Fortunately, the relative inadequacy of NYU’s financial aid has not discouraged students – even financially challenged students – from choosing NYU. Thus, in the most recent entering class, 22% of NYU undergraduates were eligible for Pell Grants; the comparable numbers at peer schools tend to cluster between 11% and 14%. In the most recent entering class, 19% of NYU undergraduates are the first in their family to attend college; at NYU's Polytechnic School of Engineering, just under 40% of this year's class are first-generation college students. These students really want to be at NYU (we have matched well with them) and, as noted, many of them make it happen by working while attending; so 30% of NYU’s undergraduates work two jobs and about 12% work three jobs. This speaks volumes about the value these students see in an NYU education; most of them could have attended a school they saw as a less perfect match for them on a full scholarship or (at least) at a lower net tuition. They want what the children of the most advantaged in our society want: to attend the school that is best matched to their passions and talents. And we are humbled by the sacrifices these students and their families make to seize the opportunities of an NYU education.

I worry, however, that these students, though generally very pleased with the experience they have at NYU, are not able to take maximum advantage of our university – enrolling in all of the classes they would like to take (not just those that are compatible with their work schedules), joining clubs and teams, and taking a semester or two at one of our study away sites. If an income-based loan program of the sort offered in this Reflection were available, these students and their families could use government loans to pay for their NYU education, knowing the repayment of debt incurred would be limited to 10% of their discretionary income. As a result, they could take full advantage of that education, just as their wealthier classmates do.

In such a world, the financially well off would pay the full amount; the school, in its efforts to attract the best students possible with the widest possible life experience, would provide financial aid to some to bring the amount paid as low as possible (indeed, some of the poorest likely would receive enough financial aid to bring the amount paid to zero). From the student’s standpoint, were a proposal along the lines discussed here in effect, all repayment obligations would be income contingent for all but 5% of NYU students. No student would have to pass up an NYU education if it were best for him or her.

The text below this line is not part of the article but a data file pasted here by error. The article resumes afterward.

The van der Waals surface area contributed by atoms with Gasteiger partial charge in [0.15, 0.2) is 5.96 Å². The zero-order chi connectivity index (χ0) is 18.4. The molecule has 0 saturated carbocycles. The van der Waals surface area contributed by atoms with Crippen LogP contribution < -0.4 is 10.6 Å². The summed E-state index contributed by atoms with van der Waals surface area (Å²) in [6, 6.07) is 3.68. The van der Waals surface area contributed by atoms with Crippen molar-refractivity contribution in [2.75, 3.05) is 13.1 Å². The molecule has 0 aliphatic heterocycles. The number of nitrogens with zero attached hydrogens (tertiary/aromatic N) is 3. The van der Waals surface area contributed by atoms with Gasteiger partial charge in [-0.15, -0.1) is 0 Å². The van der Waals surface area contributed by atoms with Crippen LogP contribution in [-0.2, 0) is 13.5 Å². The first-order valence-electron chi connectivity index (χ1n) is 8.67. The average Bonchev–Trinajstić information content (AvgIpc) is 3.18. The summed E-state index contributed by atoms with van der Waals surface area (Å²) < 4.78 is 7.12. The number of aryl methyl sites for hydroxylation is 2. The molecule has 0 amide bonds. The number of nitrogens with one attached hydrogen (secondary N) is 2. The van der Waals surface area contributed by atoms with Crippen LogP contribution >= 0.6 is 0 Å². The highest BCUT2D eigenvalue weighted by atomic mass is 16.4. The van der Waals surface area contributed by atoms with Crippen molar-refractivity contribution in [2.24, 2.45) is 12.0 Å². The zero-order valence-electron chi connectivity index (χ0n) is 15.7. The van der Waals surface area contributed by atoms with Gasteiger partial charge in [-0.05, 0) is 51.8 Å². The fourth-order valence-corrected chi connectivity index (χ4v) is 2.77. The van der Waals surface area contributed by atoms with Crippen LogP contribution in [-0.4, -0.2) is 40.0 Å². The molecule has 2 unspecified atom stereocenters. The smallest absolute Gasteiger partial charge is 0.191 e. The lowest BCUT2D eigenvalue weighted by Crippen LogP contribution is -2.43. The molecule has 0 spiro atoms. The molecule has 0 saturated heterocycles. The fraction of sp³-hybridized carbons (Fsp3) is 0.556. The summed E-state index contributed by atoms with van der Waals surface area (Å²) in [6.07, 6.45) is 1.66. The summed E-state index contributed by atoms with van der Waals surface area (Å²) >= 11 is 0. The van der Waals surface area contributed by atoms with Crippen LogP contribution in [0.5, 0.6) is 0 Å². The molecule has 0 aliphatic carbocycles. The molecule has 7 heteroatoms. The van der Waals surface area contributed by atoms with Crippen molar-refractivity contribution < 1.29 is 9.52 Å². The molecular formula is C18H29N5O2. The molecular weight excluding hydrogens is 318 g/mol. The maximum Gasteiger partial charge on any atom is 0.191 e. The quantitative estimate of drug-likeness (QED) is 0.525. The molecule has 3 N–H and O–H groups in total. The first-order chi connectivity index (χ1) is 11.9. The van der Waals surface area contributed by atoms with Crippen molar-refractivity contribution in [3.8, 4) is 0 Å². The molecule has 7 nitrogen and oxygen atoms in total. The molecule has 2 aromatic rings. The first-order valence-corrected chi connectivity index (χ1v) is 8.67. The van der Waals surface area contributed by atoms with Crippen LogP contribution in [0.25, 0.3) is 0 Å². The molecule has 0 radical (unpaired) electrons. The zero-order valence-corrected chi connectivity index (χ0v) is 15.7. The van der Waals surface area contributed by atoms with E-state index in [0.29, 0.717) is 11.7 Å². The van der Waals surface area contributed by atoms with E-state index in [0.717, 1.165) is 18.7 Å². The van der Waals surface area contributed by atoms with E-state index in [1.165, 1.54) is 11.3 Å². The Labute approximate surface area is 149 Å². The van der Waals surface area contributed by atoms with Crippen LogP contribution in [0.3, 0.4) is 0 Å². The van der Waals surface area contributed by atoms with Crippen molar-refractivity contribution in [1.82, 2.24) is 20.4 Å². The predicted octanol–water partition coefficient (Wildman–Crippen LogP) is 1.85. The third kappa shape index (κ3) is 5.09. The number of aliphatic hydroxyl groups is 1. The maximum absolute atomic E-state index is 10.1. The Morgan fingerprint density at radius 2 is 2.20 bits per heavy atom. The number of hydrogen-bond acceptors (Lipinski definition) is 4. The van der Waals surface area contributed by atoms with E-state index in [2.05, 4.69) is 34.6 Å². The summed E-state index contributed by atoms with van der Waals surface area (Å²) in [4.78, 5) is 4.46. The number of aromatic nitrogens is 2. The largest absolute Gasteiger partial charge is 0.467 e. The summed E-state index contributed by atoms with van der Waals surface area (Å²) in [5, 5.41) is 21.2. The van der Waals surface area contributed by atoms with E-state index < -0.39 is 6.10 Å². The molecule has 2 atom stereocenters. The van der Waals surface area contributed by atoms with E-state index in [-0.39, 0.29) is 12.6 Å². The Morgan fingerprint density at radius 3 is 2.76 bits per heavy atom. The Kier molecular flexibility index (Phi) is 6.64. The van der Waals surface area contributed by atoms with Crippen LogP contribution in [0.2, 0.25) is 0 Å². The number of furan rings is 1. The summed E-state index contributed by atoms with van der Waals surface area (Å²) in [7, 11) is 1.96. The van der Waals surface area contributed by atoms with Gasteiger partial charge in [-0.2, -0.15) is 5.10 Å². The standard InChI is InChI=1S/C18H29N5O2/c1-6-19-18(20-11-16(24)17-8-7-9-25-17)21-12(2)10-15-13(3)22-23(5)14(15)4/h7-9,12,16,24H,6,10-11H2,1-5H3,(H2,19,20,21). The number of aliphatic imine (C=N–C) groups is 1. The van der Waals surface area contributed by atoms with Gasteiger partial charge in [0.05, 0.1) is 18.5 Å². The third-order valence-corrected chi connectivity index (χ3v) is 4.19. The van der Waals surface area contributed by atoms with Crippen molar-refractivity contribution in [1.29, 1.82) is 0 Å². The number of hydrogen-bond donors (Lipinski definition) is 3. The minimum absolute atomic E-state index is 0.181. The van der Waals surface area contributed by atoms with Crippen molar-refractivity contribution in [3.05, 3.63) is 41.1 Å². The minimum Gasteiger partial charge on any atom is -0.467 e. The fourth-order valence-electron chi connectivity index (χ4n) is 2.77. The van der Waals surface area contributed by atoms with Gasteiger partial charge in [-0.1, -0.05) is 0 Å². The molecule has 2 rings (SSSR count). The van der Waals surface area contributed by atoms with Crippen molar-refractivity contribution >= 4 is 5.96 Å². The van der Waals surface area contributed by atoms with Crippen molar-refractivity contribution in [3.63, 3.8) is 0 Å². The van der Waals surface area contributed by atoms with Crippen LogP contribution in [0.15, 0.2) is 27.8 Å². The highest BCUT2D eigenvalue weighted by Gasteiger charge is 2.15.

X. Conclusion

Over these last 12 years, I have been privileged to serve as the president of a great university and, along the way, to serve on (and chair) the boards of several of higher education’s major organizations. Moreover, as a president who teaches (four courses each academic year) and who loves students, I have gotten to know well thousands of NYU students and their families. Based upon these observations, I can report that the presidents of our nation’s colleges and universities join their students and their families in desiring the finest possible education for the students at the lowest possible cost. By and large they strive to discover the ideas that will liberate funds for financial aid, stronger faculty, or new programs. They are mission driven, and the mission is to advance knowledge and to produce as many graduates as possible who have it and its joys.

In these pages I have tried to explain clearly the elements of a system that not only would maintain the preeminence of American higher education but also would increase the numbers of those who benefit from it; moreover, with little (if any) investment of additional resources from government, this system would both match students with the college or university education most likely to maximize their advancement and provide a sensible way for them and society to finance it.

Were we to adopt a system with these elements, we would move in the direction of reembracing the notion that higher education is a public good that should be available to every citizen who can profit from it; yet it embraces that notion without commanding the huge (and hugely worthwhile) investment entailed in programs like the GI Bill of Rights.

The road is there for us to walk. If we choose another path, our children and grandchildren will regret it.